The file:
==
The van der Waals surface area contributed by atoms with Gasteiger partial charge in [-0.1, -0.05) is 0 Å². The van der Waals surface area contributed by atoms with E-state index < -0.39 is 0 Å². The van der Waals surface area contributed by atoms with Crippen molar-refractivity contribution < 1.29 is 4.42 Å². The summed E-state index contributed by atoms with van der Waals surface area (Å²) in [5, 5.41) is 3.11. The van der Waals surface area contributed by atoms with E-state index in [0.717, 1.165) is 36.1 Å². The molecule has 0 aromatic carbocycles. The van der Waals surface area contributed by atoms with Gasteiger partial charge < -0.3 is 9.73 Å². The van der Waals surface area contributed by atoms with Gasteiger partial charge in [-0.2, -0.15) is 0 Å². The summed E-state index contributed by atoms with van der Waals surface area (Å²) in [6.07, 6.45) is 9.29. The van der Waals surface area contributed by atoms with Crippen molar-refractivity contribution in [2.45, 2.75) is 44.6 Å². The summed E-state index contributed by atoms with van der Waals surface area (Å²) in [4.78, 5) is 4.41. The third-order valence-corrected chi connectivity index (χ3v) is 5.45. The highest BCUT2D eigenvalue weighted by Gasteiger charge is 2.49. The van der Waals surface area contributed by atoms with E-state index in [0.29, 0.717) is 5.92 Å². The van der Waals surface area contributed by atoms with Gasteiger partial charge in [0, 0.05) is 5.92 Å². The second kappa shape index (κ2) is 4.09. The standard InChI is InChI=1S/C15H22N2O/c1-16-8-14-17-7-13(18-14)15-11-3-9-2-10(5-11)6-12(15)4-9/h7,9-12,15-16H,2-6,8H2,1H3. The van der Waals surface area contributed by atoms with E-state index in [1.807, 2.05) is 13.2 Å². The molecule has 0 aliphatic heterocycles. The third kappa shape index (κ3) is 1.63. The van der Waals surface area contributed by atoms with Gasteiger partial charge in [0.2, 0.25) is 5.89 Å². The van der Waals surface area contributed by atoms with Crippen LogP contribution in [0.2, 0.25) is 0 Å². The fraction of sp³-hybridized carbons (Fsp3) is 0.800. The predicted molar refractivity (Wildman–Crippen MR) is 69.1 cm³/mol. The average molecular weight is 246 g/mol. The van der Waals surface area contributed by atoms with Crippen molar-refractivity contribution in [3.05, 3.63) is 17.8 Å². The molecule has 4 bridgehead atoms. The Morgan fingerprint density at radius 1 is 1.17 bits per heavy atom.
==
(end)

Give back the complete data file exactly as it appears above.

The van der Waals surface area contributed by atoms with Gasteiger partial charge in [-0.1, -0.05) is 0 Å². The van der Waals surface area contributed by atoms with E-state index < -0.39 is 0 Å². The van der Waals surface area contributed by atoms with Crippen molar-refractivity contribution < 1.29 is 4.42 Å². The summed E-state index contributed by atoms with van der Waals surface area (Å²) in [5, 5.41) is 3.11. The van der Waals surface area contributed by atoms with E-state index in [0.717, 1.165) is 36.1 Å². The molecule has 0 aromatic carbocycles. The van der Waals surface area contributed by atoms with Gasteiger partial charge < -0.3 is 9.73 Å². The van der Waals surface area contributed by atoms with Gasteiger partial charge in [-0.2, -0.15) is 0 Å². The summed E-state index contributed by atoms with van der Waals surface area (Å²) in [6.07, 6.45) is 9.29. The van der Waals surface area contributed by atoms with Crippen molar-refractivity contribution in [2.45, 2.75) is 44.6 Å². The summed E-state index contributed by atoms with van der Waals surface area (Å²) in [4.78, 5) is 4.41. The third-order valence-corrected chi connectivity index (χ3v) is 5.45. The highest BCUT2D eigenvalue weighted by Gasteiger charge is 2.49. The van der Waals surface area contributed by atoms with E-state index in [0.29, 0.717) is 5.92 Å². The van der Waals surface area contributed by atoms with Gasteiger partial charge in [0, 0.05) is 5.92 Å². The second kappa shape index (κ2) is 4.09. The standard InChI is InChI=1S/C15H22N2O/c1-16-8-14-17-7-13(18-14)15-11-3-9-2-10(5-11)6-12(15)4-9/h7,9-12,15-16H,2-6,8H2,1H3. The van der Waals surface area contributed by atoms with E-state index in [1.807, 2.05) is 13.2 Å². The molecule has 0 aliphatic heterocycles. The third kappa shape index (κ3) is 1.63. The van der Waals surface area contributed by atoms with Gasteiger partial charge in [0.2, 0.25) is 5.89 Å². The van der Waals surface area contributed by atoms with Crippen LogP contribution in [0.2, 0.25) is 0 Å². The fraction of sp³-hybridized carbons (Fsp3) is 0.800. The predicted molar refractivity (Wildman–Crippen MR) is 69.1 cm³/mol. The average molecular weight is 246 g/mol. The van der Waals surface area contributed by atoms with Crippen molar-refractivity contribution in [3.05, 3.63) is 17.8 Å². The molecule has 4 bridgehead atoms. The Morgan fingerprint density at radius 1 is 1.17 bits per heavy atom.